Past chairmen

  • Bob Rosencrans
  • John Saeman
  • Ed Allen
  • Gene Schneider

Shows

Special programs

High definition

The channel launched C-SPAN and C-SPAN2 in high definition on June 1, 2010, and C-SPAN3 in July.[24]

See also

References

  1. ^ "Original Cable Guy". Columbia College Today. http://www.college.columbia.edu/cct/jan05/features3.php. Retrieved 5 August 2008. 
  2. ^ Politics C-SPAN
  3. ^ "C-SPAN Store". C-SPAN. 2008. http://www.c-spanstore.org/shop/index.php?main_page=index&cPath=6_12&page=1&sort=3d. Retrieved August 5, 2008. [dead link]
  4. ^ "C-SPAN Video Library". C-SPAN. 2008. http://www.c-spanarchives.org. Retrieved August 5, 2008. 
  5. ^ C-SPAN Debuts Online Convention Hub[dead link]
  6. ^ a b Stelter, Brian (March 16, 2010). "C-Span Puts Full Archives on the Web". The New York Times. http://www.nytimes.com/2010/03/16/arts/television/16cspan.html. 
  7. ^ "C-SPAN Press Area". Press release. C-SPAN. March 7, 2007. http://www.c-span.org/about/press/release.asp?code=video. Retrieved October 12, 2008. 
  8. ^ "Copyright Policy for Educators". C-SPAN Classroom. http://www.c-spanclassroom.org/CopyrightPolicy.aspx. Retrieved August 6, 2009. "The video coverage of the floor proceedings of the U.S. House of Representatives and of the U.S. Senate is public domain material and is not subject to this license, and as such, may also be used for educational purposes."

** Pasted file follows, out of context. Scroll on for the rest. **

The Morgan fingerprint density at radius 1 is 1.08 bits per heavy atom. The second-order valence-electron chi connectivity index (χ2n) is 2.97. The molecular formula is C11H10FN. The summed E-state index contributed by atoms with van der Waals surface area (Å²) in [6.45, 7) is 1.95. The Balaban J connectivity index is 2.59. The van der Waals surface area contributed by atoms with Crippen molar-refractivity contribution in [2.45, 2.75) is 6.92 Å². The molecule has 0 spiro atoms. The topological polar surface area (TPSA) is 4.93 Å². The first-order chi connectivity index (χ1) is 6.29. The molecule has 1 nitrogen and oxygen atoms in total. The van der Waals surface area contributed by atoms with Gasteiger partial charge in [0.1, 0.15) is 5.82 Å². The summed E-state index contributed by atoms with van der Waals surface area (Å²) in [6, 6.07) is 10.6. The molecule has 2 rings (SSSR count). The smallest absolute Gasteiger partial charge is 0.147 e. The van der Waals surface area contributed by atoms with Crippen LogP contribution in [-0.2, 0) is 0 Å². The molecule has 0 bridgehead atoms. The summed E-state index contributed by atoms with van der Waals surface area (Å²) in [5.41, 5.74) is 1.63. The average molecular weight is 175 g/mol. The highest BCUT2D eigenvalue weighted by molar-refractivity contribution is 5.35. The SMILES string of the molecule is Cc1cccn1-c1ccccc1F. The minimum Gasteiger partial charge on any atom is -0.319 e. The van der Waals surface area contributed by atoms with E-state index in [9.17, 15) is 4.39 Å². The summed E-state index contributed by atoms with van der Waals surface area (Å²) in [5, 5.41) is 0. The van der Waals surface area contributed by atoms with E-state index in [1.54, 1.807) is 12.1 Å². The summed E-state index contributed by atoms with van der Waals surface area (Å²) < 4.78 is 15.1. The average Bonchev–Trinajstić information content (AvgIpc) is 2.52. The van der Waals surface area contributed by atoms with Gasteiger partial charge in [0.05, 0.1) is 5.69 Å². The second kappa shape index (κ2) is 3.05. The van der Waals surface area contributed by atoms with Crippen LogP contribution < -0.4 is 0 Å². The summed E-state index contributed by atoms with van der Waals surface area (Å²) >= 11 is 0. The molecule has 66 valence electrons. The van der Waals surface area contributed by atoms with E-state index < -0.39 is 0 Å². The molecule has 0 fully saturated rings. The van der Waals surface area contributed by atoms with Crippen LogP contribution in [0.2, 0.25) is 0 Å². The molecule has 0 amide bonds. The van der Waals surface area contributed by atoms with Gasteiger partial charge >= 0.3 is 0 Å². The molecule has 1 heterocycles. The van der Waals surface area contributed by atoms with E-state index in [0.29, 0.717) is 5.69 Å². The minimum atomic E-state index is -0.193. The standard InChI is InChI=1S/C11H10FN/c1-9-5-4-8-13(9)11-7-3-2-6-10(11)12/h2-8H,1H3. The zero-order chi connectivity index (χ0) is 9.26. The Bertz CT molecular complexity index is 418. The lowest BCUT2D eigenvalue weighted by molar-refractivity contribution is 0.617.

9. ^ Dem Bloggers[dead link]
  10. ^ Yahoo! News[dead link]
  11. ^ Jardin, Xeni (May 4, 2006). "Why was Colbert press corps video removed from YouTube?". Boing Boing. http://www.boingboing.net/2006/05/04/why_was_colbert_pres.html. Retrieved October 12, 2008. 
  12. ^ "Democratizing the Archive: An Open Interface for Mediation". Metavid. http://metavid.ucsc.edu/wiki/index.php/Democratizing_the_Archive:_An_Open_Interface_for_Mediation#Motivations_for_Metavid_and_its_Contested_Legality. Retrieved October 12, 2008. 
  13. ^ Lamb, Brian P. (December 14, 2006). "C-SPAN's Letter to Speaker of House Representatives". http://www.c-span.org/pdf/npelosi.pdf. Retrieved October 12, 2008. 
  14. ^ "Pelosi rejects C-SPAN control of cameras". Associated Press. CantonRep.com. December 23, 2006. http://www.cantonrep.com/index.php?ID=326384&Category=23. Retrieved October 12, 2008.